Gamechanger: iPad Takes the Field

Reggie Wayne and his iPad
It’s no secret that football and technology go together like ranch dressing and wings. From the old (instant replay technology, those magical yellow first-down lines) to the new ($25,000 fines for sideline Tweets), it’s a sport that’s always looking for the next competitive edge. (We’re still waiting for the day footballs are equipped with sensors, so we know when they break the goal line, and fans can wear headphones that let them eavesdrop on Tom Brady’s huddles.) 

But nothing has caught on as quickly as the humble iPad, which is now used by a wide swath of college and professional teams. OMMA’s Sarah Mahoney caught up with Chad Q. Brown, business director for DragonFly Athletics, a Tuscaloosa, Ala.-based tech firm, to find out why drafting the tablet has been so transformative:

First, why is football so tech-hungry?

In athletics, coaches are always proactive in anything that can give them an advantage. And football tends to have the biggest roster at colleges, and the biggest budgets. So they lead the charge. They’re proactive in technology for recruiting. And now, cloud-based software and mobile devices allow them to download video and study their opponent anywhere, and it’s continuing to evolve.

What, exactly, does DragonFly do for teams?

It’s like iTunes for college sports. We manage all the coaching video around the u.s., the video shot internally by coaches. Instead of people sending it in the mail on a weekly basis, you can now download it. There is some security around it too, so if there is video I don’t want you to see, you won’t.
We have 100 percent of the market of Division 1 and Division 1-aa, so we have a monopoly there with our core product. And then we have 70 percent of men and women’s basketball, and just under 50 percent of Olympic sports.
It’s different for the teams who use our product in the nfl.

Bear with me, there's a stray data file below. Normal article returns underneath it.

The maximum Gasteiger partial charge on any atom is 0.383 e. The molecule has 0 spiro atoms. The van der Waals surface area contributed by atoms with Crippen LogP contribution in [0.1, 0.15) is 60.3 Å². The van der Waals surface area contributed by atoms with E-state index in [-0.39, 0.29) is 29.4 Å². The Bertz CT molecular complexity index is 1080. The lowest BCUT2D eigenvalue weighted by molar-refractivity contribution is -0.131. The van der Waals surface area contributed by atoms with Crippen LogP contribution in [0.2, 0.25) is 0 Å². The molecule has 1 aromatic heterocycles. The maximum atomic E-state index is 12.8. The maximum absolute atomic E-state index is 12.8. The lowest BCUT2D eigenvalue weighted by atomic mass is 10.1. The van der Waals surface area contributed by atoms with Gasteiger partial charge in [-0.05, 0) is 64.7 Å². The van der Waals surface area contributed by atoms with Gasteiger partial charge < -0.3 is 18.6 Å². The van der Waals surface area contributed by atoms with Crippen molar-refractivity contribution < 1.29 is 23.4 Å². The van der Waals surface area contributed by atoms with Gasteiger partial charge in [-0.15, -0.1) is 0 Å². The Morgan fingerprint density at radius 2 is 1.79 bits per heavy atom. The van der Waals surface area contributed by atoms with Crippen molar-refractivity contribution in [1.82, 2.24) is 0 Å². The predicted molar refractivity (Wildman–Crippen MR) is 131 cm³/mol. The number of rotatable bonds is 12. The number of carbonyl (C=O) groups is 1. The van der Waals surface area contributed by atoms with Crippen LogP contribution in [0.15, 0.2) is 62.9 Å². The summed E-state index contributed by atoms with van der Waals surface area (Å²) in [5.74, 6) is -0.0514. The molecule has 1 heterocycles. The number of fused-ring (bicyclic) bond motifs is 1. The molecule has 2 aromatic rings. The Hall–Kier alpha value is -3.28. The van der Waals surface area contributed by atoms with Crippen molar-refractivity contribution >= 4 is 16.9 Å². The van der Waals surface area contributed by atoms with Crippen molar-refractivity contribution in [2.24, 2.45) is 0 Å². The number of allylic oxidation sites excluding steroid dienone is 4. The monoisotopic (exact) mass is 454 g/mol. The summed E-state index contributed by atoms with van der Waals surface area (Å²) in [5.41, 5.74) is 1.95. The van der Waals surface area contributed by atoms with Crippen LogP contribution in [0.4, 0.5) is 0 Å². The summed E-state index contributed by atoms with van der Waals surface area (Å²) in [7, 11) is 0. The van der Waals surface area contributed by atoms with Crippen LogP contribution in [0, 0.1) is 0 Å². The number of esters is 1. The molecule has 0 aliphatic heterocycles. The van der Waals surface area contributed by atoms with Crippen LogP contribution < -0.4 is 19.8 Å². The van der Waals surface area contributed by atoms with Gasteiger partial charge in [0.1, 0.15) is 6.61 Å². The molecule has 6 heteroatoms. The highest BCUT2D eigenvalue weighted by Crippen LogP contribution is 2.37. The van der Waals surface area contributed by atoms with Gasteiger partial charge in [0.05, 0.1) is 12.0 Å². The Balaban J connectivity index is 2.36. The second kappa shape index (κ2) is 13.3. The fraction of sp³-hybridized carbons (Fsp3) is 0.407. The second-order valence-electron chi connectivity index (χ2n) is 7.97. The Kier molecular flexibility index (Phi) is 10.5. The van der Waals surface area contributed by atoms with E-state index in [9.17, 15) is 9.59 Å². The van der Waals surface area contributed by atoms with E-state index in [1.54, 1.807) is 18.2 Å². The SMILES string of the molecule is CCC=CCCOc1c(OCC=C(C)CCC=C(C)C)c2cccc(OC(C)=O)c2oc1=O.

How so?

Colleges are using it as a teaching tool. And for the nfl, it’s functioning primarily as a playbook.

What started it?

The iPad became the tool that was cool. So coaches knew that, and would use it to show kids slideshows and video. When they realized the potential, they turned it into a student experience: It’s a one-stop shop for players. It’s a tool for learning—that’s why we give it to kindergarten kids. Players can take notes, have their playbooks, which are easily updated, calendars, communications with the athletic department. In fact, Ohio State University recently said it plans to buy iPads for every student athlete.

Our app and software integrate with a school’s editing software, so now they can pull out video and access it at Starbucks, and talk to their coaches.

The Baltimore Ravens and the Tampa Bay Buccaneers were among the first to experiment, and you’ve said The Miami Dolphins and The New Orleans Saints have been out front, too, with something like eight more teams in the NFL adding iPads last season. But some teams are still holding out. Why?
Certain teams, certain coaches, certain gms, they are nervous about being early adopters. They want other people to be the guinea pigs. And the New York Giants won the Super Bowl last year without an iPad system.
But more and more teams are signing on, and even though it wasn’t introduced until 2010, I think that by 2013, every team in the nfl will be on it.

Playbooks are the most closely guarded assets in the NFL. What are the security fears?

If the team buys the iPad, not the player, there is much more control. You can block players from downloading Angry Birds, for example, or social networks. You can control updates.

How does it help coaches and players?

Honestly, it’s about quality of life. It’s a big deal that a coach can watch video at home, or use it to Skype or Facetime with his players, and still put his kids on the school bus.

Why is it a game changer?

I can see a day when the tablet is being used on the sideline, to replace the paper pictures they’ve been using for over a decade. I think when it comes to statistics and analysis during the game, the field is wide open. And I think it will eventually be a great way to engage fans.

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